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Connecticut man paralyzed after arrest sues New Haven police

Randy Cox, 36, seeks $100 million in a federal action stemming from a June 19 incident.

A Black man who was left paralyzed after his arrest in Connecticut has sued New Haven police for $100 million, saying he was "violently thrown around" a transport van.

Randy Cox, 36, suffers from "paralysis below his neck" after the June 19 arrest on a gun charge, his lawyers said in a complaint filed Tuesday in U.S. District Court in Bridgeport.

Cox had been arrested on a gun charge, handcuffed and placed in the back of a transport van. The police driver hit the brakes during the trip, officials said, to avoid an accident.

"While seated in the back of the transport van, Cox was handcuffed and had no adequate body or safety restraints for his use," the lawsuit says.

“Cox had no warning of the impending and sudden stop resulting in his body being violently thrown around the inside of the transport van resulting in serious and permanent injuries.”

Civil rights attorney Benjamin Crump at a march for Justice for Randy Cox in New Haven, Conn., on July 8.
Civil rights attorney Benjamin Crump at a march for Justice for Randy Cox in New Haven, Conn., on July 8. Arnold Gold / AP file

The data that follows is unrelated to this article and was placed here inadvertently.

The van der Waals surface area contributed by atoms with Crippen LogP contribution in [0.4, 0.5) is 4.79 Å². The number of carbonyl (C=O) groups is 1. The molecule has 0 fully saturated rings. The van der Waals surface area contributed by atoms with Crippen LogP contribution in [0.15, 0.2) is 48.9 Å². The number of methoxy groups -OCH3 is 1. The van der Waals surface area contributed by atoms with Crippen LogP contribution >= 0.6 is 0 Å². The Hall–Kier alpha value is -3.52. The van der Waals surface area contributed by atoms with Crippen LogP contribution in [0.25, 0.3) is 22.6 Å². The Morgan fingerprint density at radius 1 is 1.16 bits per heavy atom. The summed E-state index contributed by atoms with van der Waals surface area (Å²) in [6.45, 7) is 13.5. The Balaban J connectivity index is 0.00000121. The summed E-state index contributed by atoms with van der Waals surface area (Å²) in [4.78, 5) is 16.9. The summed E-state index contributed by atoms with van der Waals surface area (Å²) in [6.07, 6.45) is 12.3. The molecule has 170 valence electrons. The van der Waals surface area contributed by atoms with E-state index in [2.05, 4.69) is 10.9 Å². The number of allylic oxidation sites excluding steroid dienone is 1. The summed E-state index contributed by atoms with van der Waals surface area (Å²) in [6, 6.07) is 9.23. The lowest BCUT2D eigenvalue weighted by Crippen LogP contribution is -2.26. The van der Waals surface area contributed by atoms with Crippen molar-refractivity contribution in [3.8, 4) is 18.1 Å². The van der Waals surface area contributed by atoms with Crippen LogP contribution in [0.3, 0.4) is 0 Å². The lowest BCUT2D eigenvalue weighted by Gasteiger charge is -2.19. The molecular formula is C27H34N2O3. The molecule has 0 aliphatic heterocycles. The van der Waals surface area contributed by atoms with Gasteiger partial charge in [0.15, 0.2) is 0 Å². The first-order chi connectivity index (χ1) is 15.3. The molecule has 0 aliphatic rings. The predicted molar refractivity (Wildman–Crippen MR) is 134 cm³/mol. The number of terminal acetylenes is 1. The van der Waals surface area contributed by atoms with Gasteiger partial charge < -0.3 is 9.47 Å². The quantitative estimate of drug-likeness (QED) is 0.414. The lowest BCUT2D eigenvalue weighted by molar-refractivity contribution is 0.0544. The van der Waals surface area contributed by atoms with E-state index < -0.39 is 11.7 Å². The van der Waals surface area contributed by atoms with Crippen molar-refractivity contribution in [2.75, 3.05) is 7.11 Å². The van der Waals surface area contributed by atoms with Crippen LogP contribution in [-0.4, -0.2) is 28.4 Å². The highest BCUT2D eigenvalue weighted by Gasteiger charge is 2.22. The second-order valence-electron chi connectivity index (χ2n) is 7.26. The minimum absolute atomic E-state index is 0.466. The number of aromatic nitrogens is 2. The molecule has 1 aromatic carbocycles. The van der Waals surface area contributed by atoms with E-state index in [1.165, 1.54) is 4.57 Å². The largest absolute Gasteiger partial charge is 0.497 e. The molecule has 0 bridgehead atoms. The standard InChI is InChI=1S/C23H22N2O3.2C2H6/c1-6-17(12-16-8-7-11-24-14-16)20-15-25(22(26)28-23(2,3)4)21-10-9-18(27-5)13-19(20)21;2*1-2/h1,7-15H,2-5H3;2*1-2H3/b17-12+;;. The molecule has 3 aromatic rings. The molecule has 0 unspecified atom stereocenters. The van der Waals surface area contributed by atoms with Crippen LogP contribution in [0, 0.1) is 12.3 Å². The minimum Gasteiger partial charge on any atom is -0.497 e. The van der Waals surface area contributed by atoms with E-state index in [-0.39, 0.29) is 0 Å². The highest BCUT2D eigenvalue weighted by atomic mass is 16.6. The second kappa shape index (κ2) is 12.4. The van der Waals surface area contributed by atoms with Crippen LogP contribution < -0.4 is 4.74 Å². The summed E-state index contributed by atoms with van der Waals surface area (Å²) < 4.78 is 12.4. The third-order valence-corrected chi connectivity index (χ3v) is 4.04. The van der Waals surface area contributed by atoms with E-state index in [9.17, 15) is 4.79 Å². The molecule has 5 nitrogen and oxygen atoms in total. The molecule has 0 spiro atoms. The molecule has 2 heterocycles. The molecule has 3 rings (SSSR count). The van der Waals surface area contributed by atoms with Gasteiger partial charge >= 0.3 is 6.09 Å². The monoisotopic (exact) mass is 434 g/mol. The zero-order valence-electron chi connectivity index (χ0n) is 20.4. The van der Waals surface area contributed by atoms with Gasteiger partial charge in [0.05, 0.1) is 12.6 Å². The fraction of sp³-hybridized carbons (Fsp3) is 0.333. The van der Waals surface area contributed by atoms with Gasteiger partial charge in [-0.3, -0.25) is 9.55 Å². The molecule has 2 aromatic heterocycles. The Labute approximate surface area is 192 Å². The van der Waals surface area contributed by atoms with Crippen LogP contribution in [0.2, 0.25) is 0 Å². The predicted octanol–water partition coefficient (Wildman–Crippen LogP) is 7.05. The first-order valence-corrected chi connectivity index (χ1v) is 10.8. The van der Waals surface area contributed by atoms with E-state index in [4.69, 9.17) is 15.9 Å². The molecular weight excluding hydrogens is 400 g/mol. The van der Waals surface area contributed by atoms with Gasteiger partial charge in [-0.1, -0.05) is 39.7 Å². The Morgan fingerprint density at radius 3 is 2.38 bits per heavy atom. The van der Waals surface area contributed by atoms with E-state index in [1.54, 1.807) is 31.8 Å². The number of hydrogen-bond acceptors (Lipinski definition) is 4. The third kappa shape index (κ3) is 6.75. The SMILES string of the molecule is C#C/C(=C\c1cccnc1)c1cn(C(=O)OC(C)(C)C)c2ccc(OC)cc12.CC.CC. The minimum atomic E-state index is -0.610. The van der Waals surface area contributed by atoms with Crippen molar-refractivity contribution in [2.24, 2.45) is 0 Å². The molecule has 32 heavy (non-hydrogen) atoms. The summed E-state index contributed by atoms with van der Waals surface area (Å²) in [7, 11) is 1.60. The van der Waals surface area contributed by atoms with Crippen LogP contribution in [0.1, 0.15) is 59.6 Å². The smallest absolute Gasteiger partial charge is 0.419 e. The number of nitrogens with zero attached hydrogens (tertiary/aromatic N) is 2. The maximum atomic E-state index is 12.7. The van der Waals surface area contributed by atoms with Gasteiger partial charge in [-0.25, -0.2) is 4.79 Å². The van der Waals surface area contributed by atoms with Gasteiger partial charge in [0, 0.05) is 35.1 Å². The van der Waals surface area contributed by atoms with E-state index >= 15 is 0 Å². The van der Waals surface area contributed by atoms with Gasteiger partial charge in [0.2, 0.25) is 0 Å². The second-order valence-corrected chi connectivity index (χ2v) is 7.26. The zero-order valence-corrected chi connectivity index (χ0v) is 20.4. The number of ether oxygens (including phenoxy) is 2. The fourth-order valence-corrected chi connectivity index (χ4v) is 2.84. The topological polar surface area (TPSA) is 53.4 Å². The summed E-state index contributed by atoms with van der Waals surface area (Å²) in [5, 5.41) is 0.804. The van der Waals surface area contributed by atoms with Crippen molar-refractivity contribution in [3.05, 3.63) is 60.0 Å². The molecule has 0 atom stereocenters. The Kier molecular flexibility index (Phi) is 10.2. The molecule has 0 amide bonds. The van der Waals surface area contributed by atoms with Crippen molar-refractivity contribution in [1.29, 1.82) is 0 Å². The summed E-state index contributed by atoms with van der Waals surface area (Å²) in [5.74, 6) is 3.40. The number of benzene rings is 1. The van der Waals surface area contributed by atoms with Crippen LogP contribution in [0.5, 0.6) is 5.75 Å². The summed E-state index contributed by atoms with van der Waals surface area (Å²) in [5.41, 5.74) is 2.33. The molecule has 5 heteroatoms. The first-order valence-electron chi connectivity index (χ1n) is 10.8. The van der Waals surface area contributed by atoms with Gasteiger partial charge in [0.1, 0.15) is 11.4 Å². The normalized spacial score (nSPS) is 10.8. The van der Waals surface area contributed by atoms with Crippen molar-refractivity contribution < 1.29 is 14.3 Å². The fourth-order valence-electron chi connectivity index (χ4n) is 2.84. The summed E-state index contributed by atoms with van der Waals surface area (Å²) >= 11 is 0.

The lawsuit also claims officers were slow to get Cox medical help.

Cox will have a lifetime of costly health challenges, according to his lawyer Benjamin Crump. The day the federal action was filed, Cox had to return to the hospital because of bed sores.

"This is going to be a regular thing forever," Crump told reporters Tuesday.

Randy Cox is pulled from the back of a police van and placed in a wheelchair after having been detained by New Haven police on June 19.
Randy Cox is pulled from the back of a police van and placed in a wheelchair after having been detained by New Haven police on June 19. New Haven Police via AP

Crump and city officials said they hope the case can be resolved before it reaches a jury.

“And the city has a right to say to this mother, 'We’re not going to put you through all of that,'" Crump added.

Mayor Justin Elicker and other city officials attended Crump's meeting with reporters and said they, too, hope the suit can be resolved before trial.

"We need to make sure that we see this process through and do it deliberately and appropriately," he said.

New Haven Corporation Counsel Pat King also said a deal could be reached: "There will become a time, probably, when settlement will be discussed."

Cox also has a lifetime of mental health challenges ahead of him, in addition to physical obstacles, his attorneys said.

"He often wakes up in the middle of dream, a dream he's having where he's running or walking," said another member of his legal team, Louis Rubano. "He wakes up realizing that he's paralyzed."

In addition to the city of New Haven, five police officers are named as defendants.

A representative of the union representing officers could not immediately be reached for comment Thursday.

Cox's injuries have been compared to those in the 2015 case of Freddie Gray, who died after a ride in a Baltimore police van. His death led to civil unrest.